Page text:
Ah, the things we learn from a disaster. Estimates vary as to exactly how much oil BP’s Deepwater Horizon oil rig is pumping into the Gulf of Mexico. Initially, BP said none, then a thousand barrels a day, which the federal government then bumped up to 5,000 a day.
BP won’t allow any scientists to actually inspect the site, the Gulf having become BP’s proprietary body of water. However, scientists did get hold of a film clip of the spewing oil and estimated that at one time upwards of 70,000 barrels of oil a day was pouring into the Gulf.
Michael Klare has written extensively on oil, and he brings up a little noticed point about the Gulf disaster. The assumption has been that BP was sending its drill 13,500 feet beneath the surface of the Gulf in a frantic effort to decrease our dependence on foreign oil. After all, why be dependent on all those Mideast countries when we’ve got good old American crude just waiting for us below the Gulf. “Drill, drill, drill,” as Sarah is fond of saying and get that oil to the nearest gas station so America can keep driving as she always has.
This was not the case, according to Klare. He tells us, “There, is, however, some indication that the company was in an unseemly rush to complete the cementing of the Mississippi Canyon 252 well—a procedure that would cap it until the company was ready to undertake commercial extraction of the oil stored below. It could then have moved the rig rented from Transocean Ltd., at $500,000 per day, to another prospective drill site in search of yet more oil.” (Emphasis mine.)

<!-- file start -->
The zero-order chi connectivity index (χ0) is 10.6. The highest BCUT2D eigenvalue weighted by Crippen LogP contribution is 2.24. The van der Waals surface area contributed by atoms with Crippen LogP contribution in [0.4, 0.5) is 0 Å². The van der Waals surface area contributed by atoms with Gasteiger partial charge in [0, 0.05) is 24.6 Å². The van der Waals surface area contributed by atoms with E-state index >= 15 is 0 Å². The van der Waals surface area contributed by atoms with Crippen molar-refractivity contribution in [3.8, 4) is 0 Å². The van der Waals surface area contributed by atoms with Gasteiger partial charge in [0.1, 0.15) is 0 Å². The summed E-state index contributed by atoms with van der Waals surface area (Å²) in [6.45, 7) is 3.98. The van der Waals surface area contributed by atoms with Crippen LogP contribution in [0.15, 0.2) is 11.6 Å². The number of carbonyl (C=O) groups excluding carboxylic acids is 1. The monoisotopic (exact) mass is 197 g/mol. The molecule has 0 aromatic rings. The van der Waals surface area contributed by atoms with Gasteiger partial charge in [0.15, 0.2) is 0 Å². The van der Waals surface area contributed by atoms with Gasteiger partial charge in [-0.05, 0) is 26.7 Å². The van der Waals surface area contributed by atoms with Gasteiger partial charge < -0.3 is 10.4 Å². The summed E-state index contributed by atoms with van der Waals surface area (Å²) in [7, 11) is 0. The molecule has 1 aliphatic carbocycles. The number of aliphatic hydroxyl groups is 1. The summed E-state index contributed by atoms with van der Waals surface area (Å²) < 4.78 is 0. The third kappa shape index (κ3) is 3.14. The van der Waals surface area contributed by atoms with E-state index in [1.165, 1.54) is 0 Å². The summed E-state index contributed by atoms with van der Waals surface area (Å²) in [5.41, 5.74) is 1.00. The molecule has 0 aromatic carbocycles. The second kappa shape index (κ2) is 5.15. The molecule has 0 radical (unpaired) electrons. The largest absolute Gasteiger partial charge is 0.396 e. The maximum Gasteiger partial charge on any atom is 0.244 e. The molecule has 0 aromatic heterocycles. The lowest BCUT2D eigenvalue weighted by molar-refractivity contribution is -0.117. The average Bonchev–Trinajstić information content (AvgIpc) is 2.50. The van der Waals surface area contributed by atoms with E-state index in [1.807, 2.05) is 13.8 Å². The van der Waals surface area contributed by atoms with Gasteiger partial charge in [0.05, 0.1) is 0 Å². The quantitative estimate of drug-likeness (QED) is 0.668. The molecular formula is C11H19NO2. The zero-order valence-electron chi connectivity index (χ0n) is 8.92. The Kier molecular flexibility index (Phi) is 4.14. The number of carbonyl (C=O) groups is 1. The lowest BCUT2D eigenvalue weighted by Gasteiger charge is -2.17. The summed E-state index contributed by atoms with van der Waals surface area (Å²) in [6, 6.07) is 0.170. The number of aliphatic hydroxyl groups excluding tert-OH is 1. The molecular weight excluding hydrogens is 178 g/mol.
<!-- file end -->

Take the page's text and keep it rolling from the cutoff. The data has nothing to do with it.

As always, it gets down to the bottom line. Klare goes on to explain:
The major energy firms have their own compelling reasons for a growing involvement in the exploitation of extreme energy options. Each year, to prevent the value of their share from falling, these companies must replace the oil extracted from their existing reservoirs with new reserves.
The easy stuff is pretty much tied up by state-owned oil, which means that domestic companies like BP must go into for some high-risk drilling if they are to keep their balance sheet intact.
Though, speaking of a “domestic” oil company is a bit of a misnomer. The oil market is an international market, and any oil company, domestic or foreign, will sell oil to whoever offers the best price. So that oil pouring into the Gulf could have very well been used to power industrial plants in China or automobiles in India.
As it stands now, that oil’s not going anyplace except the Gulf Coast.